Eminem must be fuming.
Even after whining that ”an [RADIO EDIT] turd would have been better as president” than Donald Trump, the Detroit rapper with the freestyle skills of a community college coffee house on open mike poetry night still can’t get the Tweeter in Chief to respond to his rants. Meanwhile, all Jay Z has to do is make an offhand remark about Trump’s alleged characterization of certain third world countries and it’s a beef bigger than Biggie vs. Tupac:
“It is disappointing and it’s hurtful. It really is hurtful, more than so … everyone feels anger but after the anger, it’s real hurtful,” Jay-Z, whose real name is Shawn Carter, said during an interview that aired on CNN.
“Everyone feels anger, but after the anger, it’s really hurtful because it’s looking down at a whole population of people and it’s so misinformed because these places have beautiful people and beautiful everything. This is the leader of the free world speaking like this,” Jay-Z said.
Ouch! A polite—if somewhat strained—criticism devoid of profanity and insults? Maybe Eminem should have tried being nice. It worked pretty well for Jay Z, because it wasn’t long before the Donald was on Twitter responding to the challenge:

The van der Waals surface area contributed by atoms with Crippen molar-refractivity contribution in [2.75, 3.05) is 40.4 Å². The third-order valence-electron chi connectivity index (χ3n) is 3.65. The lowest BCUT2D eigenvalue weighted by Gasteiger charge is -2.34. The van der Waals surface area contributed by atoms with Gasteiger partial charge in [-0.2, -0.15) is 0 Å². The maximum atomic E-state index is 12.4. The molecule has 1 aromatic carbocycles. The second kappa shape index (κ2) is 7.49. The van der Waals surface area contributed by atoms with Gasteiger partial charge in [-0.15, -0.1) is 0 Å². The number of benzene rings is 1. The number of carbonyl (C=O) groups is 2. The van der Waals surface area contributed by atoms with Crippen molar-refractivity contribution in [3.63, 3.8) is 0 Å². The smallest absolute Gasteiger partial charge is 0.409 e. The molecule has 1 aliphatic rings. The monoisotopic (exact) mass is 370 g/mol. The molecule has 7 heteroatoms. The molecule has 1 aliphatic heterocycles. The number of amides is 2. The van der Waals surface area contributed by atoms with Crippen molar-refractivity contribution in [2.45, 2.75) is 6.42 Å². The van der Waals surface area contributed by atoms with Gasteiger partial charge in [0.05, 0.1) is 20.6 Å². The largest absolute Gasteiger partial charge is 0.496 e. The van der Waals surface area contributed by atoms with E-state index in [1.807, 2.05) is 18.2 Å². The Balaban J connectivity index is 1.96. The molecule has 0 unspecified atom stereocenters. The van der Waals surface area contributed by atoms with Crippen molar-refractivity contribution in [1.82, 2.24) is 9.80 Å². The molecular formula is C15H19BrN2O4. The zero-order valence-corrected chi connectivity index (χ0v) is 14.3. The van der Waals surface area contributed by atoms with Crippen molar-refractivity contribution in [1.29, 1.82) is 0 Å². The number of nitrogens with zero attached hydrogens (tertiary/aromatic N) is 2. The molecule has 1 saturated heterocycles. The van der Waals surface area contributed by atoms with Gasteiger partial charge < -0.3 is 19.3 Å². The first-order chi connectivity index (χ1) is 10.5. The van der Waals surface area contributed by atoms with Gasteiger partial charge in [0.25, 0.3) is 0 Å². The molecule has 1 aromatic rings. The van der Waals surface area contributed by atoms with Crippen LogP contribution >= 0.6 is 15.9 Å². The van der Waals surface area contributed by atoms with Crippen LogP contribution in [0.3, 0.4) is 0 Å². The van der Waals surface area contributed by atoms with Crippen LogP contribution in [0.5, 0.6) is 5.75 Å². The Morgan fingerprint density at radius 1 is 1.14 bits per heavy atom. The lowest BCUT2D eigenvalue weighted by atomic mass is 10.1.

Jay Z, for his part, wasn’t that impressed. When asked about rising economic prospects for African-Americans under Trump, he implied that there were more important things:
“It’s not about money at the end of the day,” he said. “Money is not — money doesn’t equate to happiness. It doesn’t. That’s missing the whole point. You treat people like human beings, then — that’s the main point.”
Yep, the man who retails his own brand of champagne for nearly $800 a bottle is telling us that money can’t buy happiness—and given that he recently dropped $135 million on a mansion in Bel Air, Jay Z oughta know. Even so, I couldn’t help but remember a certain scene from the Mel Brooks movie Spaceballs, which is probably a lot more revealing of Jay Z’s business philosophy than his interview with CNN:
Also, given that Jay Z has been pretty forthcoming about his past as a crack dealer—which he speculates caused the deaths of hundreds, but was born of the desperation to survive when he says there was no other work—you would think that expanding gainful employment opportunities for blacks would be of paramount importance to him. For people on the receiving end of those opportunities right now, I’m sure that whatever Trump may have said to insult developing nations doesn’t matter nearly as much as a good, steady paycheck.
I’m not saying Jay Z is totally wrong here—just that maybe he’s not the best messenger on the subject.